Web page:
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Old 10-23-2010, 03:39 PM   #1
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Dumb Tender Outboard Motor Question (Winterizing)

Ok, I am going to sound like an idiot here but oh well. * *We have a 10' avon RIB with a little evinrude outboard. *I want to mount the outboard on the aft rail since we only have weaver snap davits. *The dumb question is....winter is coming soon...I assume/think all the water drains out of the outboard as long as it is stored upright, yes? *I don't want to mount it on the aft rail only to realize I should have done something to keep from ruining it and having it crack due to a freeze. * *All boats have been inboards!
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Old 10-23-2010, 04:06 PM   #2
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RE: Dumb Tender outboard motor question (winterizing)

If you're not going to be using your outboard during the winter, here's what's been recommended to us by the local Yamaha dealer with regards to extended storage.

The ideal storage position is vertical as you are proposing to do. Run the outboard (with the proper fresh water feed) and spray fogging oil into the carburetor(s) while it's running. The instructions on the fogging oil will tell you how much to spray in there, but I just put a lot in. The motor will smoke a lot and try to quit when you hit it with the oil so regulate the amount you spray in to keep the motor running. As soon as you start doing this disconnect the fuel hose from the motor (or turn off the fuel if the motor has an integral tank). Let the motor run as you squirt in fogging oil until it starves itself of fuel and quits.

Then remove the spark plug(s) and squirt a bunch of fogging oil into the cylinder(s). Turn the engine over by hand hand to make sure there is fogging oil on the entire cylinder wall of each cylinder.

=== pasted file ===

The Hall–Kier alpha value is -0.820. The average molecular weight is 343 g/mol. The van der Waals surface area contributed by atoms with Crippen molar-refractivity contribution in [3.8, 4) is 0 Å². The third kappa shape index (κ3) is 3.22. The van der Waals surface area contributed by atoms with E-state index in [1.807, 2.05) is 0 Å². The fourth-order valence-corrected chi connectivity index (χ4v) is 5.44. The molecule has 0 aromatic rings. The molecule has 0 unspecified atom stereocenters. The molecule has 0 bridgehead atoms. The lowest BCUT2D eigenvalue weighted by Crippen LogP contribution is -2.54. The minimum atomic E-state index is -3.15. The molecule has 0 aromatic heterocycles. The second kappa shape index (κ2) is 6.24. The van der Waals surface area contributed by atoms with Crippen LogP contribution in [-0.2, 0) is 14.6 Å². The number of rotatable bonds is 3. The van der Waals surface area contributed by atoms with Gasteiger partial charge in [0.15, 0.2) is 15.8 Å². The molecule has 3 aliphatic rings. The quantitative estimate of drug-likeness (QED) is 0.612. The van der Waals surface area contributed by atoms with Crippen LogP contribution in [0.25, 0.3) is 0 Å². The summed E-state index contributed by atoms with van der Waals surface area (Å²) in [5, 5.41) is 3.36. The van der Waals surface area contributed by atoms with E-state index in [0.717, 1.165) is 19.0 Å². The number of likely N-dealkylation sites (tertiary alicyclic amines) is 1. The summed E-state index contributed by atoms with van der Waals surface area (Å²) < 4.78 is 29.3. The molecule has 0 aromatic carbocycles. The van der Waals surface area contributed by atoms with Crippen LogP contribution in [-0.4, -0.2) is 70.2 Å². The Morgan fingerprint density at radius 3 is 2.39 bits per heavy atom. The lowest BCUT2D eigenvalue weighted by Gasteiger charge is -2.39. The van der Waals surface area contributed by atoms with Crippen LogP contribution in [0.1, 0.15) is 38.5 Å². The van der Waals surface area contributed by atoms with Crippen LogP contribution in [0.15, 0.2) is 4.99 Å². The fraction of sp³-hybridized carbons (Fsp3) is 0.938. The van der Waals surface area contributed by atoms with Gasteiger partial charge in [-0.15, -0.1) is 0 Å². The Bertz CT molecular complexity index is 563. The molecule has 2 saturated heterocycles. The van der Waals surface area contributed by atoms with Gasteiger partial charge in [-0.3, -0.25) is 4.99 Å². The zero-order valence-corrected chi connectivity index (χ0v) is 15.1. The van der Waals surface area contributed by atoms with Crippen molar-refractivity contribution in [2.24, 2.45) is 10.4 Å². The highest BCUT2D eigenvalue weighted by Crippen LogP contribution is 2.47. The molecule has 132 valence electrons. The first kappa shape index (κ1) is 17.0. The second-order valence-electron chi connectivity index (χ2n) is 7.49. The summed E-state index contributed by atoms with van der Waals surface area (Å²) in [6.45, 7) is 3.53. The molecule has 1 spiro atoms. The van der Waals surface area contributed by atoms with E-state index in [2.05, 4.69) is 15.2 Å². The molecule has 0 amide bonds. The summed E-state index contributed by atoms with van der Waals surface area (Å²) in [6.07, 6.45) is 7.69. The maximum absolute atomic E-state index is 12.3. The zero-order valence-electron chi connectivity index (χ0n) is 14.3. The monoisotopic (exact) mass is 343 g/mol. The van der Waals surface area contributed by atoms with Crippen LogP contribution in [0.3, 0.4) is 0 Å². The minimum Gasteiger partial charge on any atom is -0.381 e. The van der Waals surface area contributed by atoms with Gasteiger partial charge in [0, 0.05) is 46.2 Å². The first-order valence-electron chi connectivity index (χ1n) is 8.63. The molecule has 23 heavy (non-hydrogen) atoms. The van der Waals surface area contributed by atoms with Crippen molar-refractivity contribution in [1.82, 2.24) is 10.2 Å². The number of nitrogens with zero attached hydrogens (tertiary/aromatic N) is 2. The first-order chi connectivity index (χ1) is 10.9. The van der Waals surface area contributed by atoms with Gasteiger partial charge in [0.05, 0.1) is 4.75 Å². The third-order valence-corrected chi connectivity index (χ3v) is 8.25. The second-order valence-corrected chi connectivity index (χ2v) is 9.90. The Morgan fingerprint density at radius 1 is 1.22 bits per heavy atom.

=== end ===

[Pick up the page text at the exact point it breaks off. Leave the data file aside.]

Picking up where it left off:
Put the plug(s) back in and that's it. Running the motor dry helps ensure there is no fuel in the carburetor to get gummy over the winter and clog up the jets and other carburetor components.

At the end of the winter get rid of the gas in your outboard tank and start with new gas (add something like Stabil to make it stay "fresh" longer).

The new thing we learned from the Yamaha dealer (we replaced our old Evinrude trolling motor with a new Yamaha motor this year, hence the information) is to always run the motor (large or small) dry if you anticipate not using it for awhile. Like for a few weeks or a month or more. Today's gasoline goes bad pretty fast for a variety of reasons. Adding Stabil helps and Yamaha promotes a product called "Ring Free" which is supposed to help reduce residue buildup in the cylinders and on the rings (this may be nothing more than "mouse milk," I don't know). But running an outboard dry will help prevent fuel trapped in the fuel system from separating and gumming things up if the motor's going to be sitting for awhile.

We've been following this advice since and it seems to work.
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Old 10-23-2010, 05:20 PM   #3
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RE: Dumb Tender outboard motor question (winterizing)

Well that's the thing...we'll be using it occasionally as the Tennessee river doesn't freeze over and only has cold snaps here and there. So the trawler stays in water year round and just needs a bilge heater on. I want the dingy motor left on the boat as we'll be going up regularly but don't want it getting damaged.
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Old 10-23-2010, 05:30 PM   #4
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RE: Dumb Tender outboard motor question (winterizing)

Well, I would still run it out of fuel every time you're done using it at the end of a cruise. If you think you won't be going out for a couple of months or more I'd be inclined to do the fogging thing. It's pretty easy and quick and there's nothing you have to do to prepare the motor for use later. Just hook up good gas and start it. It will smoke like heck as it burns off the fogging oil but other than that just start it and go.